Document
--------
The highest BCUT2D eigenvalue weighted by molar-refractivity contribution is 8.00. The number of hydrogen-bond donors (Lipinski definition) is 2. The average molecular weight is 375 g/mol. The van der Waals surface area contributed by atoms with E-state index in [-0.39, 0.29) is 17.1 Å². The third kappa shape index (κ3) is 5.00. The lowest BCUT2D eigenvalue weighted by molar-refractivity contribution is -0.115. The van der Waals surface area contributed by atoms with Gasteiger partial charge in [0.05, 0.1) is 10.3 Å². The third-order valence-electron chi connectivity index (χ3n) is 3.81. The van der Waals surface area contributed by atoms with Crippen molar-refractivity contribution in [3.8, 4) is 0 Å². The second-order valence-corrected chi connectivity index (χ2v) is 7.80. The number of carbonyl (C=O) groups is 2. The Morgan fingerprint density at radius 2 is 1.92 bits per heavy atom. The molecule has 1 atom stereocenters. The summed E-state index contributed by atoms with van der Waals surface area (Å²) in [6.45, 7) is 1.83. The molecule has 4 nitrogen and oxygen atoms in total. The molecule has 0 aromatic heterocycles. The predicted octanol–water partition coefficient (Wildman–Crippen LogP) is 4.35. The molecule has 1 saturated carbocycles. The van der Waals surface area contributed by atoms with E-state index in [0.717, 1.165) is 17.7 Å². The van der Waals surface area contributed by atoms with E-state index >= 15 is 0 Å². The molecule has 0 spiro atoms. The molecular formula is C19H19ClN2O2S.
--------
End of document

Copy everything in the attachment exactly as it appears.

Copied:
The highest BCUT2D eigenvalue weighted by molar-refractivity contribution is 8.00. The number of hydrogen-bond donors (Lipinski definition) is 2. The average molecular weight is 375 g/mol. The van der Waals surface area contributed by atoms with E-state index in [-0.39, 0.29) is 17.1 Å². The third kappa shape index (κ3) is 5.00. The lowest BCUT2D eigenvalue weighted by molar-refractivity contribution is -0.115. The van der Waals surface area contributed by atoms with Gasteiger partial charge in [0.05, 0.1) is 10.3 Å². The third-order valence-electron chi connectivity index (χ3n) is 3.81. The van der Waals surface area contributed by atoms with Crippen molar-refractivity contribution in [3.8, 4) is 0 Å². The second-order valence-corrected chi connectivity index (χ2v) is 7.80. The number of carbonyl (C=O) groups is 2. The Morgan fingerprint density at radius 2 is 1.92 bits per heavy atom. The molecule has 1 atom stereocenters. The summed E-state index contributed by atoms with van der Waals surface area (Å²) in [6.45, 7) is 1.83. The molecule has 4 nitrogen and oxygen atoms in total. The molecule has 0 aromatic heterocycles. The predicted octanol–water partition coefficient (Wildman–Crippen LogP) is 4.35. The molecule has 1 saturated carbocycles. The van der Waals surface area contributed by atoms with E-state index in [0.717, 1.165) is 17.7 Å². The van der Waals surface area contributed by atoms with E-state index >= 15 is 0 Å². The molecule has 0 spiro atoms. The molecular formula is C19H19ClN2O2S.